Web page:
A Story by ifyourehappyandknowit

Not one of my best pieces but I though I might as post it. It was a short piece I wrote in the beginning of the year regarding my personal experience with the Syria Revolution.


Staring at my blank screen wondering what I’m going to spew out onto the empty document before me, I open my web browser and log onto to the ever famous Facebook, a place where teenagers spend countless hours stalking each other. However as I continue to scroll down my newsfeed, I’m not passing pictures of that one girl I used to talk to in kindergarten or a status update from the guy who sits behind me in math about what kind of sandwich he’s eating. As I scroll down, I see multiple news report on the Free Syria Army, gruesome pictures of martyrs, and statuses announcing the death of yet another family friend. This is my daily update and one of my only connections to my home, Syria.

My parents emigrated from Syria to the states in 1991, leaving their family and friends behind in hopes to better their medical careers. Although meeting and marrying here, both are a hundred percent, full breed Syrian citizens and have made it a priority to ensure that their children never forget that. Whether it was from the Syrian food that was dished out on our dinner table to the countless sweltering summers I spent there with my family, I have a great love for my country and my culture. So you can only imagine the feelings that have been racing through my body for a year now regarding the Syrian revolution.

If you have flipped through the news channel in the last year, chances are you have heard of the Arab Spring and have seen the struggles of the Libyan and Egyptian people as they have fought for freedom. These revolutions, despite the countless Libyan and Egyptian friends, felt distant and intangible to my life.  However, I can still recall the end of the Libyan revolution because that day my good friend turned to me and said, “Syria is next”. Although scoffing at the remark and ignoring it as I continued with my life, soon enough my friend was proven true.

One day of March 2011, a group of teenage boys in the city of Daraa grafittied a wall with the saying “The people want to topple the regime”. These teens where then taken into custody and tortured senselessly as a result of the emergency laws of 1936, which states that the government has all rights to imprison and torture whoever they like with no need of a warrant, reason, or trial.  This act of cruelty against these young boys threw the country over edge and people began protesting. Although the government has ruthlessly tried to oppress its people by shooting at peaceful citizens, abducting those who are affiliated with the revolution, and closing off entire cities from the rest of the world, the revolution has continued on for close to fifteen months.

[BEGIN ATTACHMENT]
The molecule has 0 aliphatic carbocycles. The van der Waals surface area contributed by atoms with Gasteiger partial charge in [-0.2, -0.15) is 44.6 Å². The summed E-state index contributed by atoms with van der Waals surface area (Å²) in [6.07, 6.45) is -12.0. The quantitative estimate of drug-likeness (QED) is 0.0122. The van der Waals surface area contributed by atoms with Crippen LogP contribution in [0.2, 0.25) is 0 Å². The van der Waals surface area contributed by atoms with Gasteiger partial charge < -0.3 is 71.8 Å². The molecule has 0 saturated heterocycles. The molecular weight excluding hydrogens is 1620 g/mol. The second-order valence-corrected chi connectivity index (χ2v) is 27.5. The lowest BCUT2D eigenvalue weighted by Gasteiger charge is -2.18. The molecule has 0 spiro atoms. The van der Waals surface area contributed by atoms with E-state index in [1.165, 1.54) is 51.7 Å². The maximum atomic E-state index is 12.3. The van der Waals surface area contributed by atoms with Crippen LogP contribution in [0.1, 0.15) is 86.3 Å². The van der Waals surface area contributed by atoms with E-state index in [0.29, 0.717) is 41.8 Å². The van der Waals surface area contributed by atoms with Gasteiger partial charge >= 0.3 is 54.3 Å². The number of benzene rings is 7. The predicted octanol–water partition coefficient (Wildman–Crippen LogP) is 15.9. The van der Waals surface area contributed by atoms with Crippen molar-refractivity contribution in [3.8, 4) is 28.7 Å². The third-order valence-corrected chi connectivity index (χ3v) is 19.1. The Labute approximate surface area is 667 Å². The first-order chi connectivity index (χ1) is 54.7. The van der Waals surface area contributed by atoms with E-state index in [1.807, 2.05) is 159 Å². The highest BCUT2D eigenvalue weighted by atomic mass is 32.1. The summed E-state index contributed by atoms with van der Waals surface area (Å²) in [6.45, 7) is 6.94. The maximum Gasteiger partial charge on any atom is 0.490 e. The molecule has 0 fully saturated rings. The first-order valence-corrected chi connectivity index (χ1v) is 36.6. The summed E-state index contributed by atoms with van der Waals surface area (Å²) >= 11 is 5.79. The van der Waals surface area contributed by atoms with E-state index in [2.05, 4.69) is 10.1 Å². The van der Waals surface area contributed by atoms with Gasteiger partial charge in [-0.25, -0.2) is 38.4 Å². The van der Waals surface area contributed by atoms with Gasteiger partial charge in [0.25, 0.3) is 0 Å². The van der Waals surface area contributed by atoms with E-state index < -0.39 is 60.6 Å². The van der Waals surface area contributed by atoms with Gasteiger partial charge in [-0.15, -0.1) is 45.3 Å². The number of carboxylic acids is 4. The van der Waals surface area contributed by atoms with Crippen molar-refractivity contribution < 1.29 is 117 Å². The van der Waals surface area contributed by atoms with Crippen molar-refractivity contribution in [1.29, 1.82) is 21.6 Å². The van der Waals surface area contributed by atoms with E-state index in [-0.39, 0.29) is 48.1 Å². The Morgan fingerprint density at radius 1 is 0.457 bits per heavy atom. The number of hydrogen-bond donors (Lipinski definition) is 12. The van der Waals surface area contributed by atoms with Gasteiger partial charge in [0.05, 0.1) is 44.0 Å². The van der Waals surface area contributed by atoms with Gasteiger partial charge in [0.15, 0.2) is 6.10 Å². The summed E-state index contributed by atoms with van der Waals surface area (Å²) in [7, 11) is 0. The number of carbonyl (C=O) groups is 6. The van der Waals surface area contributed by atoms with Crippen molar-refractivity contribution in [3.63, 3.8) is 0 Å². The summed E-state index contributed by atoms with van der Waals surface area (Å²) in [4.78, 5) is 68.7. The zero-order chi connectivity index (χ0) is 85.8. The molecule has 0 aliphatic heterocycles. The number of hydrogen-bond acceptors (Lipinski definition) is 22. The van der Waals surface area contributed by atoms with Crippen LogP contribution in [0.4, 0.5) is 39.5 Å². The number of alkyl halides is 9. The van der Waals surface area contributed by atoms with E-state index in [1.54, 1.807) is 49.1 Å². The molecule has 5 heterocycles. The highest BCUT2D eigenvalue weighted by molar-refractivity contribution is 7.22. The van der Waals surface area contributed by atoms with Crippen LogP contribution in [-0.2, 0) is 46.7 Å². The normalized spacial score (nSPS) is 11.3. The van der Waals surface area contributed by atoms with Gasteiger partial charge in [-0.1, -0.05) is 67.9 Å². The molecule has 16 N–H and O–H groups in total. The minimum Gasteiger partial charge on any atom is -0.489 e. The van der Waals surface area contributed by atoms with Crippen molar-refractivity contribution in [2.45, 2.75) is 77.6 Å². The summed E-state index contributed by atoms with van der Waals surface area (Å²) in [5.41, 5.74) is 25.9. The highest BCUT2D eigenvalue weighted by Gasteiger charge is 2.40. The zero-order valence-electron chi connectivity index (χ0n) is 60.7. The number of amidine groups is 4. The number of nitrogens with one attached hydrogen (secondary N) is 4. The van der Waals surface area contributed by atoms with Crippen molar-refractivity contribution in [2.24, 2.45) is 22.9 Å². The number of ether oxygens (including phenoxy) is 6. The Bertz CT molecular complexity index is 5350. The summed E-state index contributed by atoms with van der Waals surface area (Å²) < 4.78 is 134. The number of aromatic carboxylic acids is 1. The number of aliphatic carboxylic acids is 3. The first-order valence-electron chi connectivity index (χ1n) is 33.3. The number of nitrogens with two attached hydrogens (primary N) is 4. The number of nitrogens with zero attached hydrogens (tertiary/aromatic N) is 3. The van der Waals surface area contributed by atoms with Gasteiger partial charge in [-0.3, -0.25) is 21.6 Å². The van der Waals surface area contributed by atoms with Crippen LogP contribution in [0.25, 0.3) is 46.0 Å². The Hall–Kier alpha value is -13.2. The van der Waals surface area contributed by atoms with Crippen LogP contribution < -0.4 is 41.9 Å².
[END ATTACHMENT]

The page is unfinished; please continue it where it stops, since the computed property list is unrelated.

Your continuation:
Throughout this revolution, my life has been hectic. Now not only must my family and I deal with normal issues such as school and work, we must come home to a new family member missing or a new news report on how many dead that day. We have to deal with countless causes of disappearances of friends and destruction of our home. I still find it hard to believe all that is going on around me. It’s hard to see all this going on around me while the world sits around and watches people dying by the minute in a country that is killing its own cold, starving civilians who are barely holding onto life as it is. As the world watches, families are being broken, lives are being cut short, heroes are being dragged through the streets, and nightmares turn into reality while reality turns into a nightmare. And it is even more devastating to know this isn't the first time that the world has turned its back to such an atrocity. The world can take example in Darfur, Bosnia, Rwanda, and Kosovo. Yet the world is still silent. With its mouth zipped shut and its eyes blindfolded tight, the world turns away when humanity needs it the most. As people are screaming at the top of their lungs for freedom, justice, and equality, the world plugs into its headphones of ignorance and turns it up at full volume. While history plays over and over the people continue to focus on petty things while their greed and selfishness consume them. When will then world see that Syria is calling, and they need to answer.

So as I scroll through Facebook I wish I could be seeing pictures of that one girl I used to talk to in kindergarten or a status update from the guy who sits behind me in math about what kind of sandwich he’s eating. Because with those I may ignore, I may be ignorant, and I may be blind. But scrolling through my Facebook now, I can see despair, tragedy, pain, and sorrow. And the most tragic detail is, I am one of the only ones seeing it. 

© 2012 ifyourehappyandknowit

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Wow... how poignant. I love the description, but I'm sorry for your losses. Don't worry, I see.

Posted 5 Years Ago

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Added on December 3, 2012
Last Updated on December 3, 2012
Tags: seeing, Syria, revolution, short, love, pain, family, home, facebook




I like to write. Not because I'm good at it but because I have a story to tell. I don't want pity or praise, I just want you to read and tell me what you think. I want to grow as a writer. That's all. more..